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Wine: Not the same as Fishing

I came home later than expected one evening this week and slumped down on the sofa, exhausted. Two of my three teenage children had occupied the room before my arrival, and had therefore staked a claim on the television. Their choice of viewing? Extreme Fishing with actor and UK television sleb’, Robson Greene.

To me, fishing seems like the antithesis of what might make good television. Sitting on a riverbank waiting for the bite that might never come is, to my mind, a fine way to ruin an otherwise potentially enjoyable day. The idea of watching somebody else do this is surely the televisual equivalent of me drilling holes in my head. But the programme works; having sat through nearly 60 minutes of it perhaps I now understand why. And why, conversely, wine on TV doesn’t work.

1. The presenter; Robson Greene is expert (a keen fisherman) and novice (he travels the world to take up new fishing challenges) combined. He has a down-to-earth approach, and never talks down to the audience. Perhaps this is why the UK television audience find him so endearing? How could you do this with wine? Finding a novice and expert in one would be difficult; wine drinking isn’t a sport that requires some knowledge such as fishing, and somebody who merely drinks wine – that’s most people – rather than obsessing over variety, terroir and closures doesn’t count. This is perhaps why two of the most successful ‘light entertainment’ wine programmes I can think of featured “novice-expert” pairings (Oz Clarke and James May, Jonathan Pedley MW and Keith Floyd). Is there a TV sleb’ in existence who could fill the novice-expert role? Wine also suffers from having an instant snob-feel to it. It’s easy to be “down to earth” with fishing – it’s easy to avoid too much detail, for fear of coming across as a snob, with wine.

2. The action; extreme fishing doesn’t mean sitting on a riverbank. It means diving in cages for abalone in shark infested waters, trying to catch crabs with huge pincers with just a stick and your bare hands, deep-sea fishing for octopus which must be beheaded by the presenter as soon as the cage comes on board, fishing for shark which attack as soon as they hit the boat deck, you get the idea. Suddenly, fishing isn’t so boring. How do you replicate this with wine? The excitement of the wind rustling through the leaves in the vineyard? The thrill of a vertical press in action? Worse still, watching people taste wine?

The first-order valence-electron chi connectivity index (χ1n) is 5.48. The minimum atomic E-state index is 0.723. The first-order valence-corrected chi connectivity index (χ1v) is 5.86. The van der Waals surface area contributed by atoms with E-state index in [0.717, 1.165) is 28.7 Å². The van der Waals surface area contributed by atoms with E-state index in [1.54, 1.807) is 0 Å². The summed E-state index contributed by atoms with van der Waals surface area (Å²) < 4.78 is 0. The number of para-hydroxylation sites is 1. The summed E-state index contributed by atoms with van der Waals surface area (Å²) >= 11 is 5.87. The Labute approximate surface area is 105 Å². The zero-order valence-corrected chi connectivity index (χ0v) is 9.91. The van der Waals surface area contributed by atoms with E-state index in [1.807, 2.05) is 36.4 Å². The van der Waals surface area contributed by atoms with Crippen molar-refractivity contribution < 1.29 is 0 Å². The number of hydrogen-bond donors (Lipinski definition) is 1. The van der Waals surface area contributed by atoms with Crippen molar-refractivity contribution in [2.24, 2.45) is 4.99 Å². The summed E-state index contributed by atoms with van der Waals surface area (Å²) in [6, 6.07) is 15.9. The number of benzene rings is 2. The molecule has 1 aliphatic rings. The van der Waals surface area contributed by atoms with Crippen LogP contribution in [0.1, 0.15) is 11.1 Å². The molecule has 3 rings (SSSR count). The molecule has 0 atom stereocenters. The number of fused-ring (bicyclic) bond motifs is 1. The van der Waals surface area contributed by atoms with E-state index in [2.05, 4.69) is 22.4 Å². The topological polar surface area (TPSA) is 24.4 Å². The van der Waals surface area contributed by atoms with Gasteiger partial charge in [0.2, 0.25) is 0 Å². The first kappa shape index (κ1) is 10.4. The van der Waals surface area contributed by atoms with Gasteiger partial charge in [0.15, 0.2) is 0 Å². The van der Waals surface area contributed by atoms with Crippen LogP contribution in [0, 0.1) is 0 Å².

3. Comedy; there is plenty of opportunity. Those octopus cages are on a line and are arriving at the rate of 10 per minute, so mishaps and the ultimate failure of the presenter after “having a go” provides a laugh. The octopus, prior to decapitation, quite sensibly went on the offensive – “it’s grabbed me knackers“, as Robson put it. This is clearly why my teenagers watch a programme which, superficially, I thought was going to be aimed at middle-aged men who spend a lot of time thinking about rods and bait. And then there’s the eating – of octopus (raw), abalone (raw and cooked), gummy shark (cooked). Not only is the transition from just-landed fish to cooked meal interesting to watch (part of why cooking works on TV, and wine doesn’t) there is plenty of opportunity for disgusted face-pulling and near-retching. How could you do any of this with wine? Bottling line mishaps? They aren’t going to be funny. And which producer will stand by while wine’s Robson-equivalent tastes his Shiraz, retches, spits it out and exclaims “and people pay to drink this“?

4. Travel; exotic locations count for a lot here, as Robson travels the world to fish. This is one where wine does at least stand a chance – but it certainly pushes the budget up.

There may be other facets, but these are the big four I think – affable presenter with right level of knowledge + comedy + action + travel = appealing light entertainment show from which viewers will, without realising it, perhaps learn something about the subject matter. In fact this is perhaps the basic premise for many successful television shows – Michael Palin’s travelogues seem to fit a similar scheme. With wine, it doesn’t seem likely to work. How do you make wine work on television?

6 Responses to “Wine: Not the same as Fishing”

  1. The fact that wine-drinking doesn’t make for good television is likely a blessing. Michael Pollan points out that the pandemic of cooking shows in the U.S. directly correlates with the decline in families cooking at home.

    And I suspect that fishing shows contribute to the decline in actual fishing, as well.

  2. Thanks Frank. You may be right; nevertheless there are many other reasons why cooking at home may be declining, and finding a correlation with cooking on TV doesn’t establish a cause-and-effect relationship. All the same, it is certainly perverse that as cooking declines at home, there is more and more about cooking on TV.

    I’m not sure that finding a good format for wine would be detrimental; I don’t see how it would contribute to a decline in wine drinking.

  3. How to make wine work on television?

    In my case:
    Turn off the television
    Pour a glass of sherry.
    Put the glass on the television

    People have enjoyed wine for many thousands of years before television.

  4. That works with other wines as well Mark! :-)

  5. I thought that Clarke/May worked very well, at least the first season.

  6. I agree Ralph, I watched the first season and enjoyed it.